I have believed that a subject of great importance to the welfare of Americans in a day of righteous retribution, lies involved in the long distressed situation of those unhappy people descended from an African Stock. And if I am not mistaken an hastened and increased attention to the subject is requisite by all whom it concerns, in duly considering what can righteously be taken in hand (without undue procrastination) for bettering the condition of that poor, abject and pitiable part of the human Race. Under impressions of this kind it became my concern about the beginning of the last year, to address a few lines to him who was likely to be thy successor, in the freedom which then occurd, a copy of which I find freedom now to transmit to thee, by perusing it, with the present well-meant lines, I expect thou wilt clearly understand the true meaning of a sincere friend, who seeks the welfare of his Country, and who perhaps need not further enlarge on a subject which he feels interesting. Yet hoping thou may be assisted in judging wisely for thyself, and whether (now withdrawn from action in a public station) thy influence upon this subject, may not be available to encourage others, not unwisely to overlook a subject which, if trifled with, may sooner or later be attended with very serious consequences.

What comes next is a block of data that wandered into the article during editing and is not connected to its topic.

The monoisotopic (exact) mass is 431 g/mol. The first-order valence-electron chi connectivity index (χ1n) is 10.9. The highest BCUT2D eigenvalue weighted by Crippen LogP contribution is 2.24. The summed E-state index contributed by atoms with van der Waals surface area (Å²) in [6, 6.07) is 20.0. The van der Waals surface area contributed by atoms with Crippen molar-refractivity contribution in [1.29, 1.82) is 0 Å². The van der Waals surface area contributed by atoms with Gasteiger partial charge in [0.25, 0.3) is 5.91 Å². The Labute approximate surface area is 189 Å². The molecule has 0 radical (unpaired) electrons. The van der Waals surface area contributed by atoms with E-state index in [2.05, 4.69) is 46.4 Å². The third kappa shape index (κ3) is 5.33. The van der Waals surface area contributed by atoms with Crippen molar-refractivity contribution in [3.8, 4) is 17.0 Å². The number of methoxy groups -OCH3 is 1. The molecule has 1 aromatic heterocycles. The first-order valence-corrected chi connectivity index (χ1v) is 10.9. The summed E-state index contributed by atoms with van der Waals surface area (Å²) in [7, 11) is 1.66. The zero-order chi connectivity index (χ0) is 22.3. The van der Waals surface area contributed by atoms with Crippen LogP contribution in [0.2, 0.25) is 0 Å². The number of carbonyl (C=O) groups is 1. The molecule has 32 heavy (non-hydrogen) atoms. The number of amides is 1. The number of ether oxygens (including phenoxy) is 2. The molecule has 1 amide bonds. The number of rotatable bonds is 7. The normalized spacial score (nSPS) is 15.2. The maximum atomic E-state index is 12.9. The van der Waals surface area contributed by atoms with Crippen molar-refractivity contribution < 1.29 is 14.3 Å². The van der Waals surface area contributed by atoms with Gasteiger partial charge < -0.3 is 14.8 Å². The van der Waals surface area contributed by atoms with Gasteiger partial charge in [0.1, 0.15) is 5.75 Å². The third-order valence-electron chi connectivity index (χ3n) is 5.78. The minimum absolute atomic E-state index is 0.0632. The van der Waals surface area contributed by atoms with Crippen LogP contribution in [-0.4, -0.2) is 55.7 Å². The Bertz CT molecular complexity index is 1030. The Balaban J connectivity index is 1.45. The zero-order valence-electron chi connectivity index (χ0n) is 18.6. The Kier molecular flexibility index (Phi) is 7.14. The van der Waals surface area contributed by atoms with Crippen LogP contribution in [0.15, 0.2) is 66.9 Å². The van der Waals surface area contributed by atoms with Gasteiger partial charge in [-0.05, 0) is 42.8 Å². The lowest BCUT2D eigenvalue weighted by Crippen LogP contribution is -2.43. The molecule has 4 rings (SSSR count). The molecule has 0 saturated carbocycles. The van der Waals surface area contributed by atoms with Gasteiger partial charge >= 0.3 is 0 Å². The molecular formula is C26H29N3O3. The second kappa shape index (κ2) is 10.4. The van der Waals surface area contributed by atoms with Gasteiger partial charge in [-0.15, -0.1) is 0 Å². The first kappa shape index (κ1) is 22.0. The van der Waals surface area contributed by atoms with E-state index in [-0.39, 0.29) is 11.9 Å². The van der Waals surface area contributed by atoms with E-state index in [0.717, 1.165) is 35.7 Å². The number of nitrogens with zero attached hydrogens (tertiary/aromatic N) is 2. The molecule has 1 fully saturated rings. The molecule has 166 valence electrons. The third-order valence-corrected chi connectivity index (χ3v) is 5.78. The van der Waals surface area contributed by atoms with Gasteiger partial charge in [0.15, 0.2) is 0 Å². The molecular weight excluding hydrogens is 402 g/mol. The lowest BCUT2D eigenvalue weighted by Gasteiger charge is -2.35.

RC (DLC); dateline at foot of text; edge trimmed; addressed: “Thomas Jefferson Esqr Monticello Virginia”; franked; postmarked Baltimore, 3 July; endorsed by TJ as received 8 July 1810 and so recorded in SJL. Enclosure: Churchman to James Madison, Delaware County, Pennsylvania, 14 Jan. 1809, writing in his seventy-ninth year to suggest that the citizens and rulers of the United States adopt righteousness and the humble and merciful example and doctrine of Christ to overcome commotion and party spirit; maintaining that this will better establish internal and external concord and amity than preparing armies and ships of war; urging that “justice, equity, and Christian humanity conspire to encourage and lead our Rulers and ourselves to keep steadily in view the suffering cause of the oppressed African race” who, as “the rational children of one universal Father” demand every righteous measure for relief; speculating that just and merciful conduct may “avert some severe chastisement for continued iniquity”; and invoking “a Person of no small knowledge and consequence” [paraphrasing TJ in his Notes on the State of Virginia], who said that “We tremble for our Country, when we consider the Justice of an All seeing omnipotent Judge” (RC in DLC: Madison Papers; Tr in DLC, in Churchman’s hand).